After soaring 19 cents Thursday to a high of $4.930 immediately after the Energy Information Administration (EIA) reported a 32 Bcf weekly storage withdrawal, which was larger than expected and larger than the five-year average, December gas futures made a sharp reversal, plummeting all the way down to $4.55 by about 1:25 p.m. EST. The December contract ended the day down 12 cents to $4.618.

The storage withdrawal was a bullish figure both relative to expectations and previous averages. In fact, the withdrawal took about 14 Bcf off the surplus compared to the five-year average, which is now at about 107 Bcf. But Tim Evans of IFR Pegasus believes it will be the exception rather than the rule, and the market apparently agrees with him.

“We think this will only prove an exception to the rule of the bearish trend, especially since this week’s temperatures are significantly warmer than a week ago,” Evans said. “We think the next report will show a 25-30 Bcf build with the comparison to a 40 Bcf five-year average withdrawal taking the surplus to a new high.

“While this data was more supportive [initially] than expected, the overall picture may still be bearish.”

Ron Barone of UBS said he’s expecting the storage surplus to last year, which now stands at 59 Bcf, to “swell above the 200 Bcf mark by early December, considering the latest temperature outlook and the [next] three withdrawal comparisons of 49, 91 and 162 Bcf.”

Working gas levels now stand at 3,155 Bcf, compared to 3,048 Bcf on average over the last five years and 3.096 Bcf at the same time last year, according to the EIA. Working gas levels in the key East Consuming Region are 1,864 Bcf, or about 16 Bcf more than the five-year average and 24 Bcf more than last year.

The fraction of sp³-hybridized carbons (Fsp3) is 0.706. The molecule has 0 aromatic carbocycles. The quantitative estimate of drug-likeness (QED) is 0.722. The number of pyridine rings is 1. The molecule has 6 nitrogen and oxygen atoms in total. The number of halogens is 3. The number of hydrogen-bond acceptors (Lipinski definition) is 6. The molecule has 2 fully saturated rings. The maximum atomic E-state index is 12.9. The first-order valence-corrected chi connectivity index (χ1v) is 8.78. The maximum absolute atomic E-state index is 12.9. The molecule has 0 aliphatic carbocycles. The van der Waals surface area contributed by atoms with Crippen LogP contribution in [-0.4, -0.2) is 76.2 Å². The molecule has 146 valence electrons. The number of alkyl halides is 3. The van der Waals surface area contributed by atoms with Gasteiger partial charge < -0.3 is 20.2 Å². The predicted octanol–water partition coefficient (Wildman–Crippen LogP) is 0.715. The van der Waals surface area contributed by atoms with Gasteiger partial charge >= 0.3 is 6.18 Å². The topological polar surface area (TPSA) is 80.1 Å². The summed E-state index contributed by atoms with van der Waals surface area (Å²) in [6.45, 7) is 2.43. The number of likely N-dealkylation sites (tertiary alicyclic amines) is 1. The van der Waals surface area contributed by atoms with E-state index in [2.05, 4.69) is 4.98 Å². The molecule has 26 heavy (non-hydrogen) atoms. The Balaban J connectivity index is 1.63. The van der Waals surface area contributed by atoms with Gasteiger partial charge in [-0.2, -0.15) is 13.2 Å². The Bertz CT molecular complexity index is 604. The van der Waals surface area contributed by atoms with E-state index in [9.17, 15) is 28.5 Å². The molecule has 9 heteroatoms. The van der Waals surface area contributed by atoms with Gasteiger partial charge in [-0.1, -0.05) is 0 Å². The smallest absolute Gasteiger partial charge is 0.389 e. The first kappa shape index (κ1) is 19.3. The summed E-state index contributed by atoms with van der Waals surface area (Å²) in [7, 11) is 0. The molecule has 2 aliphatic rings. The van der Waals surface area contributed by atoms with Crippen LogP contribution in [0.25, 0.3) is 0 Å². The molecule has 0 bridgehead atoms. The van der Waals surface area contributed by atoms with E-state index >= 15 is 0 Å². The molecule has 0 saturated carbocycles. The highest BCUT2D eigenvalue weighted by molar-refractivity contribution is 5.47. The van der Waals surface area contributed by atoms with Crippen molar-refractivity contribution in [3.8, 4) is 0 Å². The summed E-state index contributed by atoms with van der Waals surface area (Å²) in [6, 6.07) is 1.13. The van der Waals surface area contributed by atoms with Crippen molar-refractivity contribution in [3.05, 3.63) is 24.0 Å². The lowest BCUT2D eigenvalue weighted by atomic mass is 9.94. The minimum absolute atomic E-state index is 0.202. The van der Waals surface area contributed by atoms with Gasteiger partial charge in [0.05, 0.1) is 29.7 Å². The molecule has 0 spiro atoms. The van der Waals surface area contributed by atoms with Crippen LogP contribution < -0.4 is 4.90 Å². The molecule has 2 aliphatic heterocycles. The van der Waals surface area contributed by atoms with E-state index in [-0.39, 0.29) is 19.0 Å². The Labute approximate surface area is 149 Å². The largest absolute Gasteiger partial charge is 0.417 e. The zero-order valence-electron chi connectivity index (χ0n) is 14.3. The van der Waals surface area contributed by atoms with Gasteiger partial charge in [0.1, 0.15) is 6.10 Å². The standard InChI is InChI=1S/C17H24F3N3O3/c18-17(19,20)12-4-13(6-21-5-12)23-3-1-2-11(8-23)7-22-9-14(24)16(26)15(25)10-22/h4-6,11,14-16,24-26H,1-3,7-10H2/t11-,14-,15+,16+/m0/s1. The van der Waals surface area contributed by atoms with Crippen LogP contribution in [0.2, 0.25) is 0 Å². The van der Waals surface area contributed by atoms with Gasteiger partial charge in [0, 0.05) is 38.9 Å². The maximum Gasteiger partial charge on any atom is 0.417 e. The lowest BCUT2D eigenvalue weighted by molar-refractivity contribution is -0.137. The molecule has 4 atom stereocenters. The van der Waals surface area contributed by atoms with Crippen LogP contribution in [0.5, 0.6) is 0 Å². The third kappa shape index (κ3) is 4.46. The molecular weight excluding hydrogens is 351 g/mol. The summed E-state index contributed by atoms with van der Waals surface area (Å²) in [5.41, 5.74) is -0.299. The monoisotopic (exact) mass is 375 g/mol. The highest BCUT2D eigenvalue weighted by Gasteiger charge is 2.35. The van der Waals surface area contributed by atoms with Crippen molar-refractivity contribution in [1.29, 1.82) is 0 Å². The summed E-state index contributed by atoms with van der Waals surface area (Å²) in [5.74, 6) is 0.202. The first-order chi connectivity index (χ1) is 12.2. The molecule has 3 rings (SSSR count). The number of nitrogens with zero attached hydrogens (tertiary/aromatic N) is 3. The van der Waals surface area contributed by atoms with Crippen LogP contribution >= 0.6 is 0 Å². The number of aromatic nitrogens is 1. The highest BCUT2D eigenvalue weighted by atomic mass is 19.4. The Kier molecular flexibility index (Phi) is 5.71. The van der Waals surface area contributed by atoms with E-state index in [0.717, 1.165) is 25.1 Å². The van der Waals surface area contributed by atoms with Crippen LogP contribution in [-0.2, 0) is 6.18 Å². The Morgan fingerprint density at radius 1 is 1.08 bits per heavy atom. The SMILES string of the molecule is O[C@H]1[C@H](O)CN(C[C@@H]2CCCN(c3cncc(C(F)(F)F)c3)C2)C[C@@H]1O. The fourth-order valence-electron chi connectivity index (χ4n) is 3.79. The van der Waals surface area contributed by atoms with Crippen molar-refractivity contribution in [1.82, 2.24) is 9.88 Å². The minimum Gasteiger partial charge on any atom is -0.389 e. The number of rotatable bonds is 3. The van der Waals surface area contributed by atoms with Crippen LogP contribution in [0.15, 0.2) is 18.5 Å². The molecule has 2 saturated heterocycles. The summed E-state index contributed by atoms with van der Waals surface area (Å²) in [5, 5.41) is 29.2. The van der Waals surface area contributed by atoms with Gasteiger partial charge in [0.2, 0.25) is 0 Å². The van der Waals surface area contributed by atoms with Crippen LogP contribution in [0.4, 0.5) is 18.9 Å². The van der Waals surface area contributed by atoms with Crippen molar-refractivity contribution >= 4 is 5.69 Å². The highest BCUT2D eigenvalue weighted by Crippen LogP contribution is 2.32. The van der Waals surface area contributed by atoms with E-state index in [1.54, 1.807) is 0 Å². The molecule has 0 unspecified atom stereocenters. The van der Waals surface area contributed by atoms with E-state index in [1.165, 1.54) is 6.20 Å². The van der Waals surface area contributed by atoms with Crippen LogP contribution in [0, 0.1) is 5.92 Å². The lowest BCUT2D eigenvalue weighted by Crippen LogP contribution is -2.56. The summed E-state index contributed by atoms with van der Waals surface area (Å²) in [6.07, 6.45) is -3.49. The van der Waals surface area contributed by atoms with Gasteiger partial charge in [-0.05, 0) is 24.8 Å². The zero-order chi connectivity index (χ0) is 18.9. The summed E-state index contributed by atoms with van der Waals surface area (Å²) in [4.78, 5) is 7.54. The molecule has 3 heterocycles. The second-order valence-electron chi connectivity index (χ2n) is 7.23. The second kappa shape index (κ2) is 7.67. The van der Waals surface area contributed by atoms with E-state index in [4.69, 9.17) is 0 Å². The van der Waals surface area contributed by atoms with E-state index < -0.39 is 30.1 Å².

However, while some market experts are calling for a breakdown in December futures before it goes off the board next Tuesday, Jay Levine of Advest Inc. believes futures will remain range-bound near current levels.

“We had a major turn around today with all energy futures posting early substantial gains only to reverse with lower closes across the board,” Levine said. “But where did we start all this in December? $4.60 and $4.70 have been the two pivot points, and we’re still there.” He note that January crude ended the day at a lofty $31.80/bbl despite staging its own reversal. “We made a reversal today but does it mean anything? In my opinion, no it doesn’t.”

“I know a lot of people are waiting for the shoe to drop. There are some people expecting December natural gas to go into the $4.20s if not lower. That’s not going to happen in my mind.” He said December may fall into the $4.40s, but that’s unlikely.

“You just got your first withdrawal of the season and winter weather and withdrawals are the two keys in this short term. We got one today and it was a little bigger than most people expected. What if the weather starts getting cold all of a sudden? There are still a lot of unknowns out there. Crude also is maintaining very good levels.”

The National Weather Service’s latest six- to 10-day forecast is calling for above normal temperatures to remain across the eastern half of the country and most of Texas. Below normal temperatures are expected across the West. However, the area of expected below normal temperatures moves farther east in the eight to 14-day outlook. (see

The EIA said it intends to release its next weekly storage survey on Wednesday, Nov. 26 between noon and 12:10 p.m. EST because of the Thanksgiving holiday.

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